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Three Millennia of Greek Literature


Translated by Stephen MacKenna and B. S. Page.

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Thus this universe of ours is a wonder of power and wisdom, everything by a noiseless road coming to pass according to a law which none may elude — which the base man never conceives though it is leading him, all unknowingly, to that place in the All where his lot must be cast — which the just man knows, and, knowing, sets out to the place he must, understanding, even as he begins the journey, where he is to be housed at the end, and having the good hope that he will be with gods.

In a living being of small scope the parts vary but slightly, and have but a faint individual consciousness, and, unless possibly in a few and for a short time, are not themselves alive. But in a living universe, of high expanse, where every entity has vast scope and many of the members have life, there must be wider movement and greater changes. We see the sun and the moon and the other stars shifting place and course in an ordered progression. It is therefore within reason that the souls, also, of the All should have their changes, not retaining unbrokenly the same quality, but ranged in some analogy with their action and experience — some taking rank as head and some as foot in a disposition consonant with the Universal Being which has its degrees in better and less good. A soul, which neither chooses the highest that is here, nor has lent itself to the lowest, is one which has abandoned another, a purer, place, taking this sphere in free election.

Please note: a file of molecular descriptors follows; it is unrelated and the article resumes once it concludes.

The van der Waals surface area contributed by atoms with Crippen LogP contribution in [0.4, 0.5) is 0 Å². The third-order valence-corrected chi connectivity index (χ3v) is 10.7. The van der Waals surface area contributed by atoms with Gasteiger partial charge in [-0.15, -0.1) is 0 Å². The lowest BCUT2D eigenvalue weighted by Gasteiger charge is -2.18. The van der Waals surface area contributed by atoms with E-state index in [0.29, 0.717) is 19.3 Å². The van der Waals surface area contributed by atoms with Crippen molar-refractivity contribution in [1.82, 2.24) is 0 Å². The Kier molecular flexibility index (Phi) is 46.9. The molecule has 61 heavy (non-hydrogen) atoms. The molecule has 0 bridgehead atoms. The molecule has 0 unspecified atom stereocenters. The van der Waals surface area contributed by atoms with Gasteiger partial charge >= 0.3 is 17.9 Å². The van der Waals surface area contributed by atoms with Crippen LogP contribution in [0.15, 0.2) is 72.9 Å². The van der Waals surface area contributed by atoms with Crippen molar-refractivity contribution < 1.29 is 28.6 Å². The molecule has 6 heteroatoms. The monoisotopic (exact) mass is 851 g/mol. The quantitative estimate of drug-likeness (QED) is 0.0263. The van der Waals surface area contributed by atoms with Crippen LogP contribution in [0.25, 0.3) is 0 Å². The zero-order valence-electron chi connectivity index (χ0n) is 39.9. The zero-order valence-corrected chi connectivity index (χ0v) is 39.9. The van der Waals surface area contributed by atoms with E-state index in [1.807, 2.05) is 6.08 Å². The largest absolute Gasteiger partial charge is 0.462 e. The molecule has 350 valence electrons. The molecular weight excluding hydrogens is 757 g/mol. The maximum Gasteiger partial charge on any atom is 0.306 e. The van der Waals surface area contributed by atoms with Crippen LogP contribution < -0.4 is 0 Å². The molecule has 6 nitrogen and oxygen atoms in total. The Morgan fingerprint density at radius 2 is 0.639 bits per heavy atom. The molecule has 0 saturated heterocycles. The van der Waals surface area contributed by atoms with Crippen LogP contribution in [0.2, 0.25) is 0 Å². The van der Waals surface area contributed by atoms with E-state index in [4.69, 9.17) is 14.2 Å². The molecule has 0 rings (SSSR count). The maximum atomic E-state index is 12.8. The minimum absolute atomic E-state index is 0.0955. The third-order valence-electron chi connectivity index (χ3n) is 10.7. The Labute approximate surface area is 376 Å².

The punishments of wrong-doing are like the treatment of diseased parts of the body — here, medicines to knit sundered flesh; there, amputations; elsewhere, change of environment and condition — and the penalties are planned to bring health to the All by settling every member in the fitting place: and this health of the All requires that one man be made over anew and another, sick here, be taken hence to where he shall be weakly no longer.

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